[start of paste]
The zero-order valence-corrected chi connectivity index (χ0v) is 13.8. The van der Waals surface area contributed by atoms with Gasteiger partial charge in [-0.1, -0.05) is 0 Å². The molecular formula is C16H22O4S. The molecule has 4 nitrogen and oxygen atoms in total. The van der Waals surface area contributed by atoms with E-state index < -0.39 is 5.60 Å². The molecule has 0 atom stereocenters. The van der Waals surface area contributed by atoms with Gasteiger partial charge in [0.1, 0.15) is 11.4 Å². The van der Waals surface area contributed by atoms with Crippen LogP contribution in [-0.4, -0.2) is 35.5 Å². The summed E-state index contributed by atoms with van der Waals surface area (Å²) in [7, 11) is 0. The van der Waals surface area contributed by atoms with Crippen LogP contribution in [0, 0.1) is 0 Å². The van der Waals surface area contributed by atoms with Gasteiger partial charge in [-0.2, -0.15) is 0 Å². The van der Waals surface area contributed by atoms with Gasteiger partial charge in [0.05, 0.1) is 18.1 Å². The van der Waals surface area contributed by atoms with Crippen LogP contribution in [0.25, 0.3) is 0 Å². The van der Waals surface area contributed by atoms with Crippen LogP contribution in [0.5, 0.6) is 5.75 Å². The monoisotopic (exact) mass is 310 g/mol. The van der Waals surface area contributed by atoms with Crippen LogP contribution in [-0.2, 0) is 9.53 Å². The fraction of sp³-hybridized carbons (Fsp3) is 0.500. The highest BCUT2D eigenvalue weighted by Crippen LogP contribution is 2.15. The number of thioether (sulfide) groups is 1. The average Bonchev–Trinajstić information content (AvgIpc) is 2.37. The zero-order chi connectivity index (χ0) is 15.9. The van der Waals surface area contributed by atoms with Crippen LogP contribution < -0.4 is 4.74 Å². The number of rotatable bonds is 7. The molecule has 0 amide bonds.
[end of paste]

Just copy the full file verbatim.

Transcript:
The zero-order valence-corrected chi connectivity index (χ0v) is 13.8. The van der Waals surface area contributed by atoms with Gasteiger partial charge in [-0.1, -0.05) is 0 Å². The molecular formula is C16H22O4S. The molecule has 4 nitrogen and oxygen atoms in total. The van der Waals surface area contributed by atoms with E-state index < -0.39 is 5.60 Å². The molecule has 0 atom stereocenters. The van der Waals surface area contributed by atoms with Gasteiger partial charge in [0.1, 0.15) is 11.4 Å². The van der Waals surface area contributed by atoms with Crippen LogP contribution in [-0.4, -0.2) is 35.5 Å². The summed E-state index contributed by atoms with van der Waals surface area (Å²) in [7, 11) is 0. The van der Waals surface area contributed by atoms with Crippen LogP contribution in [0, 0.1) is 0 Å². The van der Waals surface area contributed by atoms with Gasteiger partial charge in [-0.2, -0.15) is 0 Å². The van der Waals surface area contributed by atoms with Gasteiger partial charge in [0.05, 0.1) is 18.1 Å². The van der Waals surface area contributed by atoms with Crippen LogP contribution in [0.25, 0.3) is 0 Å². The van der Waals surface area contributed by atoms with Crippen LogP contribution in [0.5, 0.6) is 5.75 Å². The monoisotopic (exact) mass is 310 g/mol. The van der Waals surface area contributed by atoms with Crippen LogP contribution in [-0.2, 0) is 9.53 Å². The fraction of sp³-hybridized carbons (Fsp3) is 0.500. The highest BCUT2D eigenvalue weighted by Crippen LogP contribution is 2.15. The number of thioether (sulfide) groups is 1. The average Bonchev–Trinajstić information content (AvgIpc) is 2.37. The zero-order chi connectivity index (χ0) is 15.9. The van der Waals surface area contributed by atoms with Crippen LogP contribution < -0.4 is 4.74 Å². The number of rotatable bonds is 7. The molecule has 0 amide bonds.